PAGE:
Causality is still a feature of the Universe that needs in-depth explanation. At a higher level is the tireless battle between determinism and uncertainty (free-will). If every event is predetermined based on the collisions of atoms at the instant of the Big Bang, causality (and locality) is a moot point. Good news for reductionists whom hope to uncover a fundamental ‘theory of everything’ with equations to predict any outcome. If, on the other hand, the future really is uncertain, we certainly have a long way to go before an adequate explanation of how causality operates is proposed. Whichever camp one claims allegiance, local events are still isolated events whose effects travel at a fixed speed. One wonders what the more frustrating result of this is; not having knowledge about an important albeit distant event or realising that whatever happens is inevitable. The Universe may already have ended; but should we really care?

Teleportation is no longer banished to the realm of science fiction. It is widely accepted that what was once considered a physical impossibility is now directly achievable through quantum manipulations of individual particles. While the methods involved are still in their infancy (single electrons are the heaviest particle to be teleported), we can at least begin to appreciate and think about the possibilities on the basis of plausibility. Specifically, what are the implications for personal identity if this method of transportation is possible on a human scale? Atomically destructing and reconstructing an individual at an alternate location could introduce problems with consciousness. Is this the same person or simply an identical twin with its own thoughts, feelings and desires? These are the questions I would like to discuss in this article.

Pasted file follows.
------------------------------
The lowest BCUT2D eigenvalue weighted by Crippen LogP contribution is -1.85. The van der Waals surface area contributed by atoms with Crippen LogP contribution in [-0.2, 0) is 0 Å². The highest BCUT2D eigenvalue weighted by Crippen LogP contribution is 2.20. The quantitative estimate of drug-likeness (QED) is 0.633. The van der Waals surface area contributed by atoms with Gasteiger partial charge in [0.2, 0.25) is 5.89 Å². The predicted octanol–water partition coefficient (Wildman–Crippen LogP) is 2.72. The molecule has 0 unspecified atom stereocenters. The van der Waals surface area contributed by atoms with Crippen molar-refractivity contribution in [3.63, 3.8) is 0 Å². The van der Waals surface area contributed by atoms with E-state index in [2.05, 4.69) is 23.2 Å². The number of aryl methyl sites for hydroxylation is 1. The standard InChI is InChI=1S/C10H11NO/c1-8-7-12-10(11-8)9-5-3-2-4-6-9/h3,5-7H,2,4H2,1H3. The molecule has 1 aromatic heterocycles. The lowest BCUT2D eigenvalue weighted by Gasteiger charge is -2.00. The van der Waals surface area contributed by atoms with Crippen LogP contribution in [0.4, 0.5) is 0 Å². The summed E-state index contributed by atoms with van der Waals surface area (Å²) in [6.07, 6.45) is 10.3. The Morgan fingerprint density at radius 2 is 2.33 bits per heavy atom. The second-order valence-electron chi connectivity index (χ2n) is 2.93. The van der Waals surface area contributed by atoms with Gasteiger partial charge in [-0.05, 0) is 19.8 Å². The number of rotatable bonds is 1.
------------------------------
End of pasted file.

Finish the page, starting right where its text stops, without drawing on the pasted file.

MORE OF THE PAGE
Biologically we lose our bodies several times over during one human life-time. Complete organs are replaced diurnally with little thought given to the implications for self-identity. It is a phenomenon that is often overlooked, and especially so in relation to recent empirical developments with quantum teleportation. If we are biologically replaced with regularity does this imply that our sense of self is, likewise, dynamic in nature and constantly evolving? There would be reasonable arguements for both sides of this debate; maturity and daily experience do result in a varied mental environment. However, one wonders if this has more to do with innate processes such as information transfer/recollection/modification rather than purely the biological characteristics of individual cells (in relation to cell division and rejuvenation processes).

Thus it could be argued that identity is a largely conscious (in terms of seeking out information and creating internal schema of identity) and directed process. This does not totally rule out the potential for identity based upon changes to biological structure. Perhaps the effects are more subtle, modifying our identities in such a way as to facilitate maturity or even mental illness (if the duplication process is disturbed). Cell mutation (neurological tumor growth) is one such example whereby a malfunctioning biological process can result in direct and often drastic changes to identity.

However, I believe it is safe to assume that “normal” tissue regenerative processes do not result in any measurable changes to identity. What makes teleportation so different? Quantum teleportation has been used to teleport photons from one location to another, and more recently, particles with mass (electrons). The process is decidedly less romantic than science-fiction authors would have us believe; classical transmission of information is still required, and a receiving station must still be established at the desired destination. What this means is that matter transportation, ala ‘Star Trek’ transporters, is still very much an unforeseeable fiction. In addition, something as complex as the human body would require incredible computing power to scan at sufficient detail, another limiting factor in its practicality. Fortunately, there are potential uses for this technology such as in the fledging industry of quantum computers.